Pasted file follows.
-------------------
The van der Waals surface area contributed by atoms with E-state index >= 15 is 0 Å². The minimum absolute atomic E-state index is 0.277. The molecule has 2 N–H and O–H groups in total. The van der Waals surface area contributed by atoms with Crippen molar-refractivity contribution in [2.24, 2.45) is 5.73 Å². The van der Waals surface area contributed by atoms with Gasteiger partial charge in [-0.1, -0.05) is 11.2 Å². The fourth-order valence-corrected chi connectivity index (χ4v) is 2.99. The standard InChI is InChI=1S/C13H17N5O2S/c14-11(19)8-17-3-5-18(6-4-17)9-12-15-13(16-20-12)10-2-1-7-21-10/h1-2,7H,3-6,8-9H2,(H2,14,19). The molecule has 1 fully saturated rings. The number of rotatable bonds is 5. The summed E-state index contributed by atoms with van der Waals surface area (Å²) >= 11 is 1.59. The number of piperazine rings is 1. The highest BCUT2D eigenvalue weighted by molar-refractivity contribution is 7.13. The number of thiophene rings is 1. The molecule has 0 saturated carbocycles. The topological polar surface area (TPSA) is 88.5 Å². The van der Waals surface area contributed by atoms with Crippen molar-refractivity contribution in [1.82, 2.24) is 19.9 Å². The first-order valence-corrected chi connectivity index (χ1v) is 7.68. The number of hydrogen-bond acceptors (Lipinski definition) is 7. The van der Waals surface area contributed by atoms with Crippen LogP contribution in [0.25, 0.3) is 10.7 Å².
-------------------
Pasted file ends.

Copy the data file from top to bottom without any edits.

The van der Waals surface area contributed by atoms with E-state index >= 15 is 0 Å². The minimum absolute atomic E-state index is 0.277. The molecule has 2 N–H and O–H groups in total. The van der Waals surface area contributed by atoms with Crippen molar-refractivity contribution in [2.24, 2.45) is 5.73 Å². The van der Waals surface area contributed by atoms with Gasteiger partial charge in [-0.1, -0.05) is 11.2 Å². The fourth-order valence-corrected chi connectivity index (χ4v) is 2.99. The standard InChI is InChI=1S/C13H17N5O2S/c14-11(19)8-17-3-5-18(6-4-17)9-12-15-13(16-20-12)10-2-1-7-21-10/h1-2,7H,3-6,8-9H2,(H2,14,19). The molecule has 1 fully saturated rings. The number of rotatable bonds is 5. The summed E-state index contributed by atoms with van der Waals surface area (Å²) >= 11 is 1.59. The number of piperazine rings is 1. The highest BCUT2D eigenvalue weighted by molar-refractivity contribution is 7.13. The number of thiophene rings is 1. The molecule has 0 saturated carbocycles. The topological polar surface area (TPSA) is 88.5 Å². The van der Waals surface area contributed by atoms with Crippen molar-refractivity contribution in [1.82, 2.24) is 19.9 Å². The first-order valence-corrected chi connectivity index (χ1v) is 7.68. The number of hydrogen-bond acceptors (Lipinski definition) is 7. The van der Waals surface area contributed by atoms with Crippen LogP contribution in [0.25, 0.3) is 10.7 Å².